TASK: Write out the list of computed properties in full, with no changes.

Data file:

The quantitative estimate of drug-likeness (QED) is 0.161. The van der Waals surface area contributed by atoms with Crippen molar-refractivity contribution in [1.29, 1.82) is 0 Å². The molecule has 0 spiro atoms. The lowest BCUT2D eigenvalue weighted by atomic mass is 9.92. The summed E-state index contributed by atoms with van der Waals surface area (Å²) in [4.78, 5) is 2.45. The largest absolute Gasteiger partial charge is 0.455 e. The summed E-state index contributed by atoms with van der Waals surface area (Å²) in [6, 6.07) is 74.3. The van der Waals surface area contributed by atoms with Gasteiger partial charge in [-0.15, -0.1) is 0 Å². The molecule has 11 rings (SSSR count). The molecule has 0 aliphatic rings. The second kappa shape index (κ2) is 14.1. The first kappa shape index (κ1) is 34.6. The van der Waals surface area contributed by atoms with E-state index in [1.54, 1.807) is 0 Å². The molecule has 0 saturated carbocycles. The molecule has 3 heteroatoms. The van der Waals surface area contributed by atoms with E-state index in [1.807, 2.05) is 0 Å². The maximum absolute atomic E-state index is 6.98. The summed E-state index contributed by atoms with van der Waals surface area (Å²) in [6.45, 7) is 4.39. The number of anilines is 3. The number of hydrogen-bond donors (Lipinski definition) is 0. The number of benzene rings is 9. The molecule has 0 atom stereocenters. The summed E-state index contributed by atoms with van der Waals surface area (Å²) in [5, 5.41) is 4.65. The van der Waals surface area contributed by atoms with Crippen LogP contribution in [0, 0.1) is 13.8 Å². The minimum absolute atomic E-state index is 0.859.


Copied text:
The quantitative estimate of drug-likeness (QED) is 0.161. The van der Waals surface area contributed by atoms with Crippen molar-refractivity contribution in [1.29, 1.82) is 0 Å². The molecule has 0 spiro atoms. The lowest BCUT2D eigenvalue weighted by atomic mass is 9.92. The summed E-state index contributed by atoms with van der Waals surface area (Å²) in [4.78, 5) is 2.45. The largest absolute Gasteiger partial charge is 0.455 e. The summed E-state index contributed by atoms with van der Waals surface area (Å²) in [6, 6.07) is 74.3. The van der Waals surface area contributed by atoms with Gasteiger partial charge in [-0.15, -0.1) is 0 Å². The molecule has 11 rings (SSSR count). The molecule has 0 aliphatic rings. The second kappa shape index (κ2) is 14.1. The first kappa shape index (κ1) is 34.6. The van der Waals surface area contributed by atoms with E-state index in [1.54, 1.807) is 0 Å². The molecule has 0 saturated carbocycles. The molecule has 3 heteroatoms. The van der Waals surface area contributed by atoms with E-state index in [1.807, 2.05) is 0 Å². The maximum absolute atomic E-state index is 6.98. The summed E-state index contributed by atoms with van der Waals surface area (Å²) in [6.45, 7) is 4.39. The number of anilines is 3. The number of hydrogen-bond donors (Lipinski definition) is 0. The number of benzene rings is 9. The molecule has 0 atom stereocenters. The summed E-state index contributed by atoms with van der Waals surface area (Å²) in [5, 5.41) is 4.65. The van der Waals surface area contributed by atoms with Crippen LogP contribution in [0, 0.1) is 13.8 Å². The minimum absolute atomic E-state index is 0.859.